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Review: LIFESPAN OF A FACT at Unicorn Theatre


Review: LIFESPAN OF A FACT at Unicorn Theatre
Peggy Friesen as Emily, Donavan Woods as Jim, and Mark Robbins as John,
with Director Vanessa Severo from Unicorn Theatre's "Lifespan of a Fact"

Unicorn Theatre Artistic Director Cynthia Levin enthusiastically welcomed a properly vaccinated, masked, and socially distanced audience to the Levin Theater for the first Covid delayed Unicorn production in eighteen months. The play is a dense, but extremely well performed ninety minute one act entitled "The Lifespan of a Fact."

Review: LIFESPAN OF A FACT at Unicorn Theatre
Emily makes the fatal assignment to Jim

As someone who spent half a century in publishing arguing with editors and writers, "Lifespan" has a special resonance for me. The premise lives as somewhat of a conundrum. I cannot help but be put in mind of the immortal 1939 observation by former UK Prime Minister Winston Churchill about his ability to forecast the actions of the Russian state. "It is a riddle, wrapped in a mystery, inside an enigma, but perhaps there is a key," he said. And so it goes with this play.

You will enjoy the witty dialogue, back and forth banter, presentation of opposing views, and insightful characterizations, but any conclusion will be left to float to your own personal ether. I hugely enjoyed the performances of the three actors, appreciated the production values of the stage settings, and admired the directorial discretion shown by this production's titular captain Vanessa Severo.

Confused yet? I kind of am too. So are most reviewers in places where "Lifespan" has been performed.

Review: LIFESPAN OF A FACT at Unicorn Theatre
Confused Jim looking for support

John D'Agata (played sardonically by Mark Robbins) and Jim Fingal (played earnestly by Donavan Woods), the main characters in this piece, are real people. John is an essayist. Jim is a fact checker, recent Harvard graduate, and later a founder of "Logic" magazine. The third character in the piece is the editor of a New York glossy magazine named Emily Penrose (played capably by Peggy Friesen). She is an invention created to keep the actual people from killing each other.

John very much denies being a Journalist. To John, fact is beside the point of emotional truth. Jim sees fact as the revealer of truth. Jim is assigned to fact check a fifteen page essay by John for a magazine. The subject is the actual suicide of a Las Vegas teenager named Levi S. Presley in 2002. Jim quickly discovers that almost nothing that John has alleged in the article is true. The back and forth between the two of them lasted about seven years.

Somehow, they realized that their argument might make a good book. The resulting volume co-authored by John and Jim is something akin to a grudge match at one of the Wrestle-manias

Moving ever onward, three playwrights, Jeremy Kereken, David Murrell, and Gordon Ferrrell, joined together to turn a book about fact and truthfulness (in which the authors admitted they had fictionalized themselves) into a very funny one act play that fictionalized the already fictionalized real people into even more comic caricatures of themselves. Refereeing the conflict is the invented editor called Emily Penrose. She understands the problems inherent to the publishing business and the push and pull of the editor by new corporate owners. It is a fun device. Unfortunately, the play doesn't take us anywhere except to pose the conundrum.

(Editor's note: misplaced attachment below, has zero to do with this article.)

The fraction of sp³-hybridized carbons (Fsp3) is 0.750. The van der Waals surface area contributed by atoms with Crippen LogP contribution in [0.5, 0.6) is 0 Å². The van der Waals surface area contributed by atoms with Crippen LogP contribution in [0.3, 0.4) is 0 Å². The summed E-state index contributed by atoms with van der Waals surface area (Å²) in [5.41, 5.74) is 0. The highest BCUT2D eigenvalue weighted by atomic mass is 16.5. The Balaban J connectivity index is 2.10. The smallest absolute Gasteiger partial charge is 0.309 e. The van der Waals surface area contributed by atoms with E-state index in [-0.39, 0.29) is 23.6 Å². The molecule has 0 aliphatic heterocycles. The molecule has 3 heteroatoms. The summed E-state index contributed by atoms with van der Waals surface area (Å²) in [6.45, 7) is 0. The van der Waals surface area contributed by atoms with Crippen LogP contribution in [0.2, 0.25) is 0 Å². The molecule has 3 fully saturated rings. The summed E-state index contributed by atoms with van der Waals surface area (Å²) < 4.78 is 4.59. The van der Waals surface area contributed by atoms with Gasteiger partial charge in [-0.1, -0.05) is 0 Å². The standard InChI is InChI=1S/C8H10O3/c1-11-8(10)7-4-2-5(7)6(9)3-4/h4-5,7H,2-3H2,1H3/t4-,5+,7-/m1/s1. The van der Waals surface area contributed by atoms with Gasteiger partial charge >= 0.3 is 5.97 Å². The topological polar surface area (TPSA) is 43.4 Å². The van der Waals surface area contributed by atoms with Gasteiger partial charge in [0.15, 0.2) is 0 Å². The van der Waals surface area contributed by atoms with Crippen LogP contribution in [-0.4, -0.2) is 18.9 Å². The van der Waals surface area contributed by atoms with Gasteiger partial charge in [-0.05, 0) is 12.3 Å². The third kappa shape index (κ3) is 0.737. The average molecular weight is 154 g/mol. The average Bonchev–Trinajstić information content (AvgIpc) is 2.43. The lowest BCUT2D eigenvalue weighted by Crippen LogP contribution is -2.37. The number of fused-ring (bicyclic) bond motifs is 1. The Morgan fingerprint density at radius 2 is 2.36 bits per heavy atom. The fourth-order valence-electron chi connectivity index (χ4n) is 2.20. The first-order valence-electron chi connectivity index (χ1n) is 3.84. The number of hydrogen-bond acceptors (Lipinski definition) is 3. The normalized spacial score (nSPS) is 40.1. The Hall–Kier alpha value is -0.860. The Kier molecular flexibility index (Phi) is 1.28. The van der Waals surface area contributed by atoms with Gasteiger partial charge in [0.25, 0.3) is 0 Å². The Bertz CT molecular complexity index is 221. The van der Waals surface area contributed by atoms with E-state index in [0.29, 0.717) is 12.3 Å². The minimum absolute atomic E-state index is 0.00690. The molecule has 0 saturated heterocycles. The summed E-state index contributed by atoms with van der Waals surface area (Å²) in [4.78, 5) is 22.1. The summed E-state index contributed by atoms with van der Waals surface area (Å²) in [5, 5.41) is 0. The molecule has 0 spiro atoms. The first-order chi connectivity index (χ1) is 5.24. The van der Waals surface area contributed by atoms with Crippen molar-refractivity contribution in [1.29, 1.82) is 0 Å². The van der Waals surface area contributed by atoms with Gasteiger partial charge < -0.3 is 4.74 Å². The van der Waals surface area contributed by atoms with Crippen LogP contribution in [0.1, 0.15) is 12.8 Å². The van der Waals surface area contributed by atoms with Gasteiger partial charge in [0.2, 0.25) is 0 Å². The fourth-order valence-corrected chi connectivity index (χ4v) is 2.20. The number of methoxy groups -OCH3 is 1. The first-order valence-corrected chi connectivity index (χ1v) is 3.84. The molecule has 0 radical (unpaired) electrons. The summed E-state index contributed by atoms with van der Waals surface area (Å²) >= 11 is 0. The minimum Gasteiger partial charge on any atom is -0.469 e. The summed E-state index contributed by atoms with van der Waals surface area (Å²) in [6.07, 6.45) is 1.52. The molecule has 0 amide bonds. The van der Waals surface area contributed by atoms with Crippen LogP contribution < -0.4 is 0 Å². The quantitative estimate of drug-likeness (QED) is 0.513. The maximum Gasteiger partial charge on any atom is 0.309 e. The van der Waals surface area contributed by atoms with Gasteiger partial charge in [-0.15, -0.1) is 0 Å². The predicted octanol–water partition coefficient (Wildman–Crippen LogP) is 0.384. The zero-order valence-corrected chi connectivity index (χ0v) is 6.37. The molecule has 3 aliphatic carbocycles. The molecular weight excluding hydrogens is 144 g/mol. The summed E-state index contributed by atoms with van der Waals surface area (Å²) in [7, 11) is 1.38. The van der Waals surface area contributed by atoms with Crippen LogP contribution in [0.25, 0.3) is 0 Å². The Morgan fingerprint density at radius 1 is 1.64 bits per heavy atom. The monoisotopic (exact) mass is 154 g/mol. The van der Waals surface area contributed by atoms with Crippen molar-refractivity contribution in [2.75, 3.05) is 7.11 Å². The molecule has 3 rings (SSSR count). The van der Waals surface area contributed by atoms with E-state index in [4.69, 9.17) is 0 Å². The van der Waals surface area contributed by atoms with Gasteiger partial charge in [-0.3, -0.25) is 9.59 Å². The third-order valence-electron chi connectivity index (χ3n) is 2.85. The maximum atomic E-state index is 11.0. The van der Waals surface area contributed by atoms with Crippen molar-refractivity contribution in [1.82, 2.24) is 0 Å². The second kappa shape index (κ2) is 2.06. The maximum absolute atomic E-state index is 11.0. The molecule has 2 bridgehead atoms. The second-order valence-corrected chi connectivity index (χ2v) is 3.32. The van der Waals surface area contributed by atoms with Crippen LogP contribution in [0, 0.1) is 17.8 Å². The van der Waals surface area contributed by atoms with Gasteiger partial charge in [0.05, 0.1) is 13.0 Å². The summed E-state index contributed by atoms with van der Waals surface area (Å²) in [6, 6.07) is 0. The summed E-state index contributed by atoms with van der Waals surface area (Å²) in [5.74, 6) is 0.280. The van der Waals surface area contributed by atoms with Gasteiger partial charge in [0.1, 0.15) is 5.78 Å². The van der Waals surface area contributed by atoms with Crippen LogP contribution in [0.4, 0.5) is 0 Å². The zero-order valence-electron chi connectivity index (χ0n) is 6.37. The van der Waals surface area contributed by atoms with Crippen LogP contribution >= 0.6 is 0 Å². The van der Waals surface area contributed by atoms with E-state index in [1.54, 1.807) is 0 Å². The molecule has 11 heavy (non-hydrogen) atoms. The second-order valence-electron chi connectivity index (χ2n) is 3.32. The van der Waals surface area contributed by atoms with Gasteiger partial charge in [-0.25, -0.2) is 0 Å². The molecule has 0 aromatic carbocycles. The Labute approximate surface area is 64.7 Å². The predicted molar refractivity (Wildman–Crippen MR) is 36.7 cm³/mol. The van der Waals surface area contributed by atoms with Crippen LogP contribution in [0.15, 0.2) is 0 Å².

The problem for anyone who has ever signed a contract to provide a non-fiction piece for publication is that no editor worth his or her salt could ever accept the proposition on which John D'Agata bases his argument. It is especially not acceptable in today's political climate. Today's computers will find your exaggerations and plagiary in a heartbeat.

Review: LIFESPAN OF A FACT at Unicorn Theatre
The genesis of the actual wrestling match

Worse, on social media, your imagined version of the truth will be believed by about a third of those exposed to it who don't know how to search out the actual. Pretty soon, folks will believe that a political party is running a sex trafficking ring out of the basement of a District of Columbia pizza parlor that happens to be built on a slab.

A former writer and author at the Washington Post named Alan Barth from the mid part of the last century called "Journalism the first rough draft of history." He was right.

A century earlier, a young man from Missouri named Samuel Langhorne Clemens swindled his way onto the first multi-month pleasure cruise of the Holy Land aboard the U.S.S. Quaker City as a travel writer for the Daily Alta of San Francisco. Samuel, also known as Mark Twain, had a vivid imagination and historians are still attempting to unwind his imaginings from his actual journeys.

"The Lifespan of a Fact" is clever and dynamic as situation comedy. Enjoy it as such. The true "Lifespan of a Fact" can be a fleeting as the existence of a particle of anti-matter or as enduring as Emilie du Chatelet's first law of the conservation of energy. It can neither be created nor destroyed. We leave it to you decide which is more dangerous in a world infected by Covid-19.

"Lifespan of a Fact" continues its run at the Unicorn through September 26. Tickets are available on the website or call 816-531-7529. I recommend you enjoy your time with the enigma thus posed.

Photos courtesy of Unicorn Theatre.

From This Author - Alan Portner

Al Portner is regional editor for Broadway World – Kansas City.  He is a retired career journalist and media executive who has written for publication over more than 40 years. Portner ha... (read more about this author)

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